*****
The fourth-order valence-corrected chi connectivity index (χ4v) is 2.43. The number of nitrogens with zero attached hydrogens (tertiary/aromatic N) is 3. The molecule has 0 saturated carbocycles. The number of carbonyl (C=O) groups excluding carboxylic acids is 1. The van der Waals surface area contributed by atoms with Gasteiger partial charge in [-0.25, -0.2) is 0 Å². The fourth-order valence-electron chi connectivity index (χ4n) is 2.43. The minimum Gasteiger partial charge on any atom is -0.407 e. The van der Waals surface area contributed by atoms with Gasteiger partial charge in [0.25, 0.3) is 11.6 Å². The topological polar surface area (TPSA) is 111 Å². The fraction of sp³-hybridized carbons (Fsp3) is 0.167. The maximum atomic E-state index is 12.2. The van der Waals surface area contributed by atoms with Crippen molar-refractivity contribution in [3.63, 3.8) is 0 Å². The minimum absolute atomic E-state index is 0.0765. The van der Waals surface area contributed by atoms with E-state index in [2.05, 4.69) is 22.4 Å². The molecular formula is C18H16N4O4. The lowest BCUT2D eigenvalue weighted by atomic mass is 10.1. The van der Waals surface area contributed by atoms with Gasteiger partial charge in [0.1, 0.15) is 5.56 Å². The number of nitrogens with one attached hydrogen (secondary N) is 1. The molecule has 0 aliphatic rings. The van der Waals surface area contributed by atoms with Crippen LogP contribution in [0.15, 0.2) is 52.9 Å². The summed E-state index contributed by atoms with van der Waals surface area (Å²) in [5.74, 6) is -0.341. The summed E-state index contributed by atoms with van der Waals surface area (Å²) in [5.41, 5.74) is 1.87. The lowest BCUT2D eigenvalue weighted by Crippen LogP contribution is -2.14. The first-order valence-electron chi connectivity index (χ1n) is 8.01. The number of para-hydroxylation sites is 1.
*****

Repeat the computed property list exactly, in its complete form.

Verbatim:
The fourth-order valence-corrected chi connectivity index (χ4v) is 2.43. The number of nitrogens with zero attached hydrogens (tertiary/aromatic N) is 3. The molecule has 0 saturated carbocycles. The number of carbonyl (C=O) groups excluding carboxylic acids is 1. The van der Waals surface area contributed by atoms with Gasteiger partial charge in [-0.25, -0.2) is 0 Å². The fourth-order valence-electron chi connectivity index (χ4n) is 2.43. The minimum Gasteiger partial charge on any atom is -0.407 e. The van der Waals surface area contributed by atoms with Gasteiger partial charge in [0.25, 0.3) is 11.6 Å². The topological polar surface area (TPSA) is 111 Å². The fraction of sp³-hybridized carbons (Fsp3) is 0.167. The maximum atomic E-state index is 12.2. The van der Waals surface area contributed by atoms with Crippen molar-refractivity contribution in [3.63, 3.8) is 0 Å². The minimum absolute atomic E-state index is 0.0765. The van der Waals surface area contributed by atoms with E-state index in [2.05, 4.69) is 22.4 Å². The molecular formula is C18H16N4O4. The lowest BCUT2D eigenvalue weighted by atomic mass is 10.1. The van der Waals surface area contributed by atoms with Gasteiger partial charge in [0.1, 0.15) is 5.56 Å². The number of nitrogens with one attached hydrogen (secondary N) is 1. The molecule has 0 aliphatic rings. The van der Waals surface area contributed by atoms with Crippen LogP contribution in [0.15, 0.2) is 52.9 Å². The summed E-state index contributed by atoms with van der Waals surface area (Å²) in [5.74, 6) is -0.341. The summed E-state index contributed by atoms with van der Waals surface area (Å²) in [5.41, 5.74) is 1.87. The lowest BCUT2D eigenvalue weighted by Crippen LogP contribution is -2.14. The first-order valence-electron chi connectivity index (χ1n) is 8.01. The number of para-hydroxylation sites is 1.